Freeway Park in Seattle was added to the National Register of Historic Places two months ago on December 19th, 2019.
That’s great news and is important for the future of the park, but I have to admit that reading about it gave me an odd feeling. I think of national historic places as being actually old, like buildings from the 1800s.
Freeway Park is still a sorta new park in my mind because I remember it being built when I was a teenager living in Edmonds. If it’s now historic that means I’m getting old!
At that time the park was daring and innovative. Freeway Park was completed in 1976 and was the first park in the world to be built over a freeway. Part of the NRHP nomination stated, “The park was not only a victory over the nation’s growing freeway system,” it also “served as an example of the power of public involvement in urban planning.”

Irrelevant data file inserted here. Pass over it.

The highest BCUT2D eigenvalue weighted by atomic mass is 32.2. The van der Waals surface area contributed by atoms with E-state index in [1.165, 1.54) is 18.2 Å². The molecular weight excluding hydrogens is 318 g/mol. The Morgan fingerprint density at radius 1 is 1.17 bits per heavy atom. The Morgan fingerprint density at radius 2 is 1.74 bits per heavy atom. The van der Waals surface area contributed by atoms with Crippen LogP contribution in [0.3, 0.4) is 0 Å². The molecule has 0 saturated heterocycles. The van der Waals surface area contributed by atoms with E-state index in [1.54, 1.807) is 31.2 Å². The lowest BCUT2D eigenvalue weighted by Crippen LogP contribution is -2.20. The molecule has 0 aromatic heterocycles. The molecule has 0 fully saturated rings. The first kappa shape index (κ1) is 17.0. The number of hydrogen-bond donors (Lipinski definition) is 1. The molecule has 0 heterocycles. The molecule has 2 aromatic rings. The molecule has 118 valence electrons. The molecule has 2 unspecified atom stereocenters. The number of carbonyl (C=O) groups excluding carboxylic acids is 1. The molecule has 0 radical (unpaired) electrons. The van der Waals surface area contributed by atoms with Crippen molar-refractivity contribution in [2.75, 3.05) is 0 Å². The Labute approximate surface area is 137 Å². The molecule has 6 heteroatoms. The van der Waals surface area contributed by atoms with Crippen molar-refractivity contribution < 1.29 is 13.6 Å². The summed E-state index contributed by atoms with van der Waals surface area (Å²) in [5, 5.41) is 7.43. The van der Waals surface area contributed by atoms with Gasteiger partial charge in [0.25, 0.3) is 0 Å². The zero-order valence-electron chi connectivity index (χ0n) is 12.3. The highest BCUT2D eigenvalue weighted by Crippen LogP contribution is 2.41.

The park has suffered from a lot of deferred maintenance in recent decades. More than a decade ago proposals were made that would have significantly altered the park’s character, including removing two of the water features and several retaining walls.
Thankfully the proposals didn’t go anywhere, and now the park is protected. With Freeway Park listed on the NRHP, any work done must comply with the Secretary of Interior’s Standards and Guidelines for the Treatment of Historic Properties, as well as specific guidance in the Secretary of Interior’s Guidelines for the Treatment of Cultural Landscapes. The park’s unique character and design will be preserved.
The Freeway Park Improvement Project is now underway with funds obtained for restoration and rehabilitation. The project is currently in the final phase of the development and design process and construction is slated to begin this summer.